This razor-toothed mammal is one of three blood-feeding specialist bats. All are native to the warm latitudes of the Western Hemisphere. The first wild D. rotundus Wilkinson studied were on a ranch in Costa Rica. A bat “would often just fly up and land on the back of a horse,” he says. The bat has a fleshy little nose, “like a pig.” That nose can sense heat. And that’s useful in tracking down where warm blood flows close to the body’s surface.

370_inline_Desmo-boden.png
The common vampire bat doesn’t suck blood; it licks it. Razor teeth nick flesh so the bat can lick up the gently welling blood.Uwe Schmidt/Wikimedia Commons (CC BY-SA 4.0)

Actually, Wilkinson notes, getting that blood “was a very non-trivial thing” for the bats. They routinely spend half an hour selecting just the right spot on their prey. A bat may clip down horse hair, where needed. Then it will nick out a tiny divot of flesh. Afterward, the bat will lick the wound, often while urinating. And it will do this all without ever waking the horse.

Revisiting a wound on another night appears to be faster than prepping a new site. Wilkinson discovered one night that the bat he was watching on a horse had fed on the same horse, in a different pasture, the night before.

The bat’s saliva has impressive blood-thinning powers, Wilkinson reports. This keeps the blood from clotting. “I’ve been nipped a few times and the blood was hard to stop,” he says. “People who have been fed on will wake up and there’s a pool of blood. And the blood is often from after the bat left.”

Compared with bats of other species, the common vampire bat may even seem to have superpower moves. Instead of just flying, it easily runs across the ground.

When a hungry bat can’t find a meal for a night, the accomplished blood seeker may get a bit of blood from a luckier roost mate. They face each other, mouth to mouth. A well-fed bat sits motionless, he says, as “the other animal is licking.” It’s removing blood that a family member or friend was willing to share, having coughed that blood up into its mouth.

In his early experiments with captive bats, Wilkinson found animals willing to regurgitate on occasion for a hungry bat that’s not a relative. For decades, researchers have debated whether it’s fair to consider this blood donation as examples of natural altruism in vampire bats. This is when an animal does a service for another, at its own expense (meaning it gets nothing obvious in return).

Wilkinson’s former student Gerald Carter works in Germany at the Max Planck Institute for Ornithology in Konstanz. There, he has been studying this potential altruism. He put together unrelated bats from different zoos. He fed them blood collected from a slaughterhouse (not anybody’s favorite part of doing science). He then created short artificial food crises and recorded dozens of instances where one bat donated some blood to another. 

Looking at all these examples of sharing, kinship didn’t matter, Carter and Wilkinson conclude. In captivity at least, a vampire will help a starving roost-mate who’s not a relative.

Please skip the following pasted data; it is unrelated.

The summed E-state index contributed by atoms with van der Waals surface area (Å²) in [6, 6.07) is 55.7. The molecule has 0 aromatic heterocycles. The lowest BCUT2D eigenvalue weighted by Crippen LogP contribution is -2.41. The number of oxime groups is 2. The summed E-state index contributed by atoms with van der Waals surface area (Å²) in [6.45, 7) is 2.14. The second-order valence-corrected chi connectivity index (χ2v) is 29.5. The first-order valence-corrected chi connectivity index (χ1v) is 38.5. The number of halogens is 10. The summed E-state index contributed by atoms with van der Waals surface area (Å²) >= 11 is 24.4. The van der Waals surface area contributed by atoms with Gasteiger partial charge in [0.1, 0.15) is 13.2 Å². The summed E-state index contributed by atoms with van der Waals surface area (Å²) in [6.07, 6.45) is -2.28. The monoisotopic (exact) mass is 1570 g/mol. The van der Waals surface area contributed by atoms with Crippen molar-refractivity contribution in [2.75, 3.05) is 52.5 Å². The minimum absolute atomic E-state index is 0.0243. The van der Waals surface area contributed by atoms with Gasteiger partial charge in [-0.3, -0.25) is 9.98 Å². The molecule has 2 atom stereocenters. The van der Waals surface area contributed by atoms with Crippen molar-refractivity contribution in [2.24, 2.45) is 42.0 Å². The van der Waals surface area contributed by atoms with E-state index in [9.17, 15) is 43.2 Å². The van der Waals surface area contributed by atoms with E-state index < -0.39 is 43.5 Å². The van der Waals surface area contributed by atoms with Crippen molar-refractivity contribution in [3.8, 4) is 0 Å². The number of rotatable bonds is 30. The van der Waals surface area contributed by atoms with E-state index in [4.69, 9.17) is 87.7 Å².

Carter even did a test of how a starving vampire reacts when its main go-to pal for emergency regurgitation “betrays” it by not helping. To simulate betrayal, Carter removed the potential helper from the others. That meant it couldn’t feed its starving roost-mate. On another night, he flipped their roles. The bat that had not helped its pal was now the hungry one in need of that pal’s regurgitated blood.

In general, he found, no hard feelings.

The partner bat who had been forced to deny blood often got fed, later, when it went hungry. The evidence so far looks as if vampires are hedging their bets in sharing blood. That’s what Carter, Wilkinson and Damien Farine of Max Planck proposed in the May Biology Letters. Bats that shared with many partners over the long run end up receiving more blood when they end up in trouble. In an uncertain world, this advantage might favor helping even non-kin. Vampirism may work as a force for generosity.

Way beyond bats

Baby vampire bats go for blood right away. They lick their mothers’ mouths for red regurgitation within minutes of birth. And there are many more vivid variations on vampirism.

There’s blood feeding in a vast dark and dangerous ocean. In some deep-sea ceratioid anglerfishes, males stay miniature. Later, upon finding a female, a male will meld his tissue with her giant body. They thereafter live off her blood system.

There’s also blood feeding by proxy. The jumping spider Evarcha culicivora hunts mosquitoes. It prefers those engorged with human blood. There’s even blood feeding as an impossible dream. Male mosquitoes sip flower nectar. But when scientists served the mosquitoes blood soaked cotton, they ate readily. Given nectar as an alternative, males still preferred the blood, even though it cut short their lives.

And there could be even more vampires out there that science hasn’t yet discovered. All it might take is someone sticking a thumb into a collecting vial.

Susan Milius is the life sciences writer, covering organismal biology and evolution, and has a special passion for plants, fungi and invertebrates. She studied biology and English literature.

More Stories from Science News for Students on Animals